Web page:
What is the meaning of int in a function definition

Discussion in 'C Programming' started by fl, Dec 2, 2011.

  1. fl

    fl Guest

    Hi,

    When I search enum usage, I find the following example below. I find
    that the definition:

    inline Card::Suit operator++( Card::Suit &rs, int )

    is interesting to me. What is the second parameter int for? Could you
    tell me? Thanks.



    ..................................
    // enumeration_declarations.cpp
    class Card
    {
    public:
    enum Suit
    {
    Diamonds,
    Hearts,
    Clubs,
    Spades
    };
    // Declare two constructors: a default constructor,
    // and a constructor that sets the cardinal and
    // suit value of the new card.
    Card();
    Card( int CardInit, Suit SuitInit );

    // Get and Set functions.
    int GetCardinal(); // Get cardinal value of card.
    int SetCardinal(); // Set cardinal value of card.
    Suit GetSuit(); // Get suit of card.
    void SetSuit(Suit new_suit); // Set suit of card.
    char *NameOf(); // Get string representation of card.
    private:
    Suit suit;
    int cardinalValue;
    };

    // Define a postfix increment operator for Suit.
    inline Card::Suit operator++( Card::Suit &rs, int )
    {
    return rs = (Card::Suit)(rs + 1);
    }

    int main()
    {
    }
     
    fl, Dec 2, 2011
    #1
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  2. On Dec 2, 9:15 am, fl <> wrote:

    > When I search enum usage, I find the following example below. > I find that the definition:
    >
    > inline Card::Suit operator++( Card::Suit &rs, int )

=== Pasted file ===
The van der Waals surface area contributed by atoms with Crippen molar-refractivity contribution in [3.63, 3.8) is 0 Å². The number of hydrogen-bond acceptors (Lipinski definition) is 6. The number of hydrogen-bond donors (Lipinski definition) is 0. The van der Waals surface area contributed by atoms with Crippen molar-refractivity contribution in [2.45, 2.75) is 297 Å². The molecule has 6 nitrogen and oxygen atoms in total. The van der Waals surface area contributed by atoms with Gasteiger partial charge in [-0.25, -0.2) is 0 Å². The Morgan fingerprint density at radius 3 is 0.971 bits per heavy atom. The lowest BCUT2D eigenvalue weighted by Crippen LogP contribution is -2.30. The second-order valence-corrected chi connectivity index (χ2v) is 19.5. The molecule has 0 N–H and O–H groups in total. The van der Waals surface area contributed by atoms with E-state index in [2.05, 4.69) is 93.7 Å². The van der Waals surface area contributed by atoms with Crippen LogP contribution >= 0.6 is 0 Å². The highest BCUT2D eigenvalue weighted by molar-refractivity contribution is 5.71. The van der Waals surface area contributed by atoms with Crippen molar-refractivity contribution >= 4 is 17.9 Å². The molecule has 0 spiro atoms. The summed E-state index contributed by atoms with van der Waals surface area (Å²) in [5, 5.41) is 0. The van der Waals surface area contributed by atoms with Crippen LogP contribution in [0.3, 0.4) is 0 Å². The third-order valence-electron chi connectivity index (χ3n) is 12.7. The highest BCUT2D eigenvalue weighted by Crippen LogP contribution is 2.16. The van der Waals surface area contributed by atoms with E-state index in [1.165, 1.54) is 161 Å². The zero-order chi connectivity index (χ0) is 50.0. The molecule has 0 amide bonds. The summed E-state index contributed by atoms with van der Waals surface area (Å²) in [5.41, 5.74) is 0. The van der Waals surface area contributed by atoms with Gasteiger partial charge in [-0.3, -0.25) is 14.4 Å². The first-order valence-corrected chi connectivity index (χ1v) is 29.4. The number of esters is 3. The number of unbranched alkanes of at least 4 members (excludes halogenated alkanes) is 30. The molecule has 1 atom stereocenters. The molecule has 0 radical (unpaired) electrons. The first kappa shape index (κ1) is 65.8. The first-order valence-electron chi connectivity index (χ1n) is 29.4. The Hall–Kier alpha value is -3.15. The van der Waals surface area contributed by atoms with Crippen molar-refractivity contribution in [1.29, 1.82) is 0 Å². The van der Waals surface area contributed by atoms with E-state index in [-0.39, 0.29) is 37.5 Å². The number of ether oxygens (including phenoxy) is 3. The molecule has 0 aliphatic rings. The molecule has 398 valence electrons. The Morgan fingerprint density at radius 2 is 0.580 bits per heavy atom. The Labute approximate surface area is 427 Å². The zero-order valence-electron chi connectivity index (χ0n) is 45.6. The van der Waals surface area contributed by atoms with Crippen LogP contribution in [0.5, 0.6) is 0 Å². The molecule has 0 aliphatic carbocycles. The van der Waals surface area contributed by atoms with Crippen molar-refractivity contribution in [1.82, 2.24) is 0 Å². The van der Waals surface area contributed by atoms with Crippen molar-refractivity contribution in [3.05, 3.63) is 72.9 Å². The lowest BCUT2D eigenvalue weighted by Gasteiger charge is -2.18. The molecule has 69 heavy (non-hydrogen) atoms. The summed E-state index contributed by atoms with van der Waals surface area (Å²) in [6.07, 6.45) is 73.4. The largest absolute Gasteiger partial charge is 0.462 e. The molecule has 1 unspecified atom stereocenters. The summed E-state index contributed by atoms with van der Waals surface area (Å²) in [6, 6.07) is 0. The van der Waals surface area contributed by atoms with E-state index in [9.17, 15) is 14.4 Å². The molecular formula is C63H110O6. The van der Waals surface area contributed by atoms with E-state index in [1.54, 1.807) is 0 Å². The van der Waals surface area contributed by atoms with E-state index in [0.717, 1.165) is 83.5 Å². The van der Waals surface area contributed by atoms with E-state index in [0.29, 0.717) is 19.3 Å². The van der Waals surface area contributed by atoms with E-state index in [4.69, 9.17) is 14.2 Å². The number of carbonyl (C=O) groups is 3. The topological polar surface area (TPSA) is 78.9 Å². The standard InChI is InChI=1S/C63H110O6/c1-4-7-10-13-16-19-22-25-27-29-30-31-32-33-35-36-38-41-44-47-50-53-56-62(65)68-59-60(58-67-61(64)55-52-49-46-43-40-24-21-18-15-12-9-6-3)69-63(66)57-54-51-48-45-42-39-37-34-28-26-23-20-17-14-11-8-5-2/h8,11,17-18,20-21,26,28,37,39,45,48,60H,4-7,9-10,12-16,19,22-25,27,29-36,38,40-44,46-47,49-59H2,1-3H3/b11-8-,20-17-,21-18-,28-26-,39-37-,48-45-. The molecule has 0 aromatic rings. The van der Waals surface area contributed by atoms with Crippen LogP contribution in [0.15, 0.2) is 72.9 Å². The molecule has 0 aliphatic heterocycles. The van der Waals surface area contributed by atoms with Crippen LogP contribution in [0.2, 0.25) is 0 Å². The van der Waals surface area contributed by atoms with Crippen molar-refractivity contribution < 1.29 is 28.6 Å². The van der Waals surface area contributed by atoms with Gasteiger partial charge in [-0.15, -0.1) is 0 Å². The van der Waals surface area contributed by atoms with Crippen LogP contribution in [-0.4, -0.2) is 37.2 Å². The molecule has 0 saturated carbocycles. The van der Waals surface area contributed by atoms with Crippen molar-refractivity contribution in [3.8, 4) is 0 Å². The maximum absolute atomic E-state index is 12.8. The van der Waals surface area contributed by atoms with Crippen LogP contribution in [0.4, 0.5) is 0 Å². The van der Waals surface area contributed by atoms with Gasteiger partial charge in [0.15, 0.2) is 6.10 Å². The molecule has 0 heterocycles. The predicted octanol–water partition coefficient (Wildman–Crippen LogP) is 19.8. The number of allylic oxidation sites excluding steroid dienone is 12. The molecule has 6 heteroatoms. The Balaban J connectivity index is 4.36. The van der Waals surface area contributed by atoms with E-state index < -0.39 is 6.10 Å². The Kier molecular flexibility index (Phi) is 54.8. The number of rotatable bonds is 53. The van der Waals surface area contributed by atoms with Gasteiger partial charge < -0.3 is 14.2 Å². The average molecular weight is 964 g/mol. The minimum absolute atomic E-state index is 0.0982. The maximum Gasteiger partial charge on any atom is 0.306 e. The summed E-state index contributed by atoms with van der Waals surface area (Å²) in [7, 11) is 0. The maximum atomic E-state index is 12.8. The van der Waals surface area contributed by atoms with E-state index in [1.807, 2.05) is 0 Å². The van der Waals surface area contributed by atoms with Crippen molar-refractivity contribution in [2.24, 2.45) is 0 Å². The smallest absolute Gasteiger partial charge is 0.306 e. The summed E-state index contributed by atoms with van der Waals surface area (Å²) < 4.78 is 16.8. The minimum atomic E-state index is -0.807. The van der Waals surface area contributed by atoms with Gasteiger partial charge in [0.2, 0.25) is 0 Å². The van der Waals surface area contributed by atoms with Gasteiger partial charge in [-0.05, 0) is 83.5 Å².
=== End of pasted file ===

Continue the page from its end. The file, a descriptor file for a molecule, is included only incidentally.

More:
> is interesting to me. What is the second parameter int for?


    repost this on comp.lang.c++

    (or lookup pre- and post- increment)

    don't bother to post the rest of the code

    <snip>
     
    Nick Keighley, Dec 2, 2011
    #2
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  3. On Dec 2, 11:15 am, fl <> wrote:
    > Hi,
    >
    > When I search enum usage, I find the following example below. I find
    > that the definition:
    >
    > inline Card::Suit operator++( Card::Suit &rs, int )
    >
    > is interesting to me. What is the second parameter int for? Could you
    > tell me? Thanks.
    >

    In C, there are two ++ operators, the pre-increment ++i, and the post-
    increment i++.

    The post increment form is more useful, because it returns the value
    of i before you increment it. That's usually what you want.

    i = 0;
    x = array[i++];

    will set x to array[0], and increment i to 1.

    i = 0;
    x = array[++i];

    will increment i, then set x to array[1]. Occasionally you want this
    second behaviour.

    Anyway, in a language which is based on C, and allows operator
    overloading, somehow you've got to distinguish between the pre-
    increment and post-increment. The int is just a way of indicating
    this, it's a special patch to the C++ compiler, or what is known as a
    "hack".
     
    Malcolm McLean, Dec 2, 2011
    #3
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